820 words (2.3 pages)
- Marriage is a forever commitment between two individuals to love one another but marriages don't always have the fairytale happy ending. In Henrik Ibsen's play A Doll House, Nora and Torvald Helmer learn some things about their marriage that they had not realized before. Nora Helmer discovers Torvald, herself, her marriage, as well as her own identity as a woman. Nora Helmer, the wife of Torvald Helmer, throughout the whole play has been keeping a secret from her husband. A few years back when Torvald became ill the doctor recommended that the whole family move south in order for Torvald to fully recover.... [tags: Ibsen Doll's House]
1061 words (3 pages)
- Nora's Symbolism in Henrik Ibsen's A Doll's House In every society power is the bringer of fortune and influence. In his play A Doll's House, Henrik Ibsen portrays, through the character of Nora, the power women are gaining in patriarchal societies. Nora, who symbolizes all women, exercises her power throughout the entire play. She cleverly manipulates the men around her while, to them, she seems to be staying in her subordinate role. In all three acts of the play Nora controls many situations and yields the most power. Act I, along with the introduction of Ibsen's tone and style, brought the introduction of power.... [tags: Dolls House essays Ibsen Nora Papers]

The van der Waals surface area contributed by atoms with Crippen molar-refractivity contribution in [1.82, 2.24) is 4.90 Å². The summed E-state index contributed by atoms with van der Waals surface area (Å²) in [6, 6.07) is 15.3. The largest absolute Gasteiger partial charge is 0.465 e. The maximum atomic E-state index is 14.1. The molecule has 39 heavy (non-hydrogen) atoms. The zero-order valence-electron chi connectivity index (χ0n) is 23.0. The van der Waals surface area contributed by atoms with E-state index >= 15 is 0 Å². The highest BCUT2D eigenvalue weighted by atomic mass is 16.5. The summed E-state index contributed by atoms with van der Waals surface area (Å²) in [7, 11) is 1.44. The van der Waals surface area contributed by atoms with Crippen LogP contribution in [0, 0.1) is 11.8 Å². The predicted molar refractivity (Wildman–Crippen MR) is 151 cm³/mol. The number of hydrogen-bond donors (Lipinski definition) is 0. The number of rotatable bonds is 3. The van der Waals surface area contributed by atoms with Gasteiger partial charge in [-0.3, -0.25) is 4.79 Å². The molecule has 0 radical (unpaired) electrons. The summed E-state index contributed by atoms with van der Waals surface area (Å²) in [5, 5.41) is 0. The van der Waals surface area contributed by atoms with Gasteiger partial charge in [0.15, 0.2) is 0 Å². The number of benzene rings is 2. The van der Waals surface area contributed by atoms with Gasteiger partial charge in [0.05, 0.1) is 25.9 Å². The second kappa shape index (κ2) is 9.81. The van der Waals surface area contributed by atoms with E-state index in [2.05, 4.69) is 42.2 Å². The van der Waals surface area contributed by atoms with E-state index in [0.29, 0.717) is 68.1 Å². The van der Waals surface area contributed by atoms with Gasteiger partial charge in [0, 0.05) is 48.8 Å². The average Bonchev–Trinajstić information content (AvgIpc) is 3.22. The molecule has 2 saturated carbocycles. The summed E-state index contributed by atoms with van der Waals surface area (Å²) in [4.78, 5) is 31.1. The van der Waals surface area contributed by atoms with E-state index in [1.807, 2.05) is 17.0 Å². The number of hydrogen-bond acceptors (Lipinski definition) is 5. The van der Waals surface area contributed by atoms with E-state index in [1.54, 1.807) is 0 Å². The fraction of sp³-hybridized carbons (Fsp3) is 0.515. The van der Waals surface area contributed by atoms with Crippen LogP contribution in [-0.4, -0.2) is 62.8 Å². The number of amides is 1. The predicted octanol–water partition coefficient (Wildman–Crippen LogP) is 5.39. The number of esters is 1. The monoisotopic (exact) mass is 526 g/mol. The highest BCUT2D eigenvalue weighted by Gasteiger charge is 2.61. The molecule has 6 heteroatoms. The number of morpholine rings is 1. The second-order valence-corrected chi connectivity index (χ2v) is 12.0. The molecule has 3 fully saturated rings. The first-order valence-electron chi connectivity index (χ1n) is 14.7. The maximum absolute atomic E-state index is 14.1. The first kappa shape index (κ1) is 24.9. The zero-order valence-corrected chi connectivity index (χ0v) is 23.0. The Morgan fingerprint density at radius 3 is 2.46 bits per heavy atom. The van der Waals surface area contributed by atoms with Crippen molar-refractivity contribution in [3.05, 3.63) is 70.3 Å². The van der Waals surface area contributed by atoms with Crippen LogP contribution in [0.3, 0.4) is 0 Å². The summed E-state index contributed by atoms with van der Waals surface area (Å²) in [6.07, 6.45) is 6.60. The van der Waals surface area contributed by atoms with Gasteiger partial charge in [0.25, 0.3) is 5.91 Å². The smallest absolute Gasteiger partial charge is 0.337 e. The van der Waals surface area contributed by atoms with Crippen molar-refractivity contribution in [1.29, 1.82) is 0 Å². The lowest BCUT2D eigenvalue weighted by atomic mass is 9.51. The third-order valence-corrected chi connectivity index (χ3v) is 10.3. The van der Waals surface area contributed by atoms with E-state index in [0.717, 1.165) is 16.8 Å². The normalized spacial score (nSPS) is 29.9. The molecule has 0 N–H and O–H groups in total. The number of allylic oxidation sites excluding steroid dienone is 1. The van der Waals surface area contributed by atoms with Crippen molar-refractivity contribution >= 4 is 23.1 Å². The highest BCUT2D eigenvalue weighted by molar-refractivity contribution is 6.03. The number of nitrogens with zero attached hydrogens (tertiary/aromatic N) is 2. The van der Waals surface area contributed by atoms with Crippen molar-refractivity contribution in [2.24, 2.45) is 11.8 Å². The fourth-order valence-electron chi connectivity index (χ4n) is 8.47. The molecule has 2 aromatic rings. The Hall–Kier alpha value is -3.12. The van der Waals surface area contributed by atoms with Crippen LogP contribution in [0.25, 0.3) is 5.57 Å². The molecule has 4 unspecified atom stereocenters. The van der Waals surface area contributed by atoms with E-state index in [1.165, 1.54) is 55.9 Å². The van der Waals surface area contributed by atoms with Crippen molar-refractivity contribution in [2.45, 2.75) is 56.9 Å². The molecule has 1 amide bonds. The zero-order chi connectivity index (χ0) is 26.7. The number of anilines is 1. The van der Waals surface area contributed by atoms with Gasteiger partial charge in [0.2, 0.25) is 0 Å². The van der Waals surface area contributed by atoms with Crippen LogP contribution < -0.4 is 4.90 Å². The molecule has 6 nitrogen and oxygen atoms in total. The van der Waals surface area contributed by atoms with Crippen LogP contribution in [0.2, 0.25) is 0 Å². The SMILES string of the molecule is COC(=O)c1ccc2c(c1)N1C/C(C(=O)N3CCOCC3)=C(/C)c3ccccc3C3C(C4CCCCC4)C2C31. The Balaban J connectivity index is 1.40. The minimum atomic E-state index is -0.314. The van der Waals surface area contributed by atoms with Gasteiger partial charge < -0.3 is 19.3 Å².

984 words (2.8 pages)
- Use of Performance Enhancing Substances by Athletes is Wrong
- The Truth of Love Revealed in Adam’s Curse
- Analysis of Do not go gentle into that good night
- Death in Do Not Go Gentle, City Cafeteria, Death Shall Have no Dominion and Grandparents
- The Rise of Silas Lapham
- Darkness and Death in Do Not Go Gentle Into That Good Night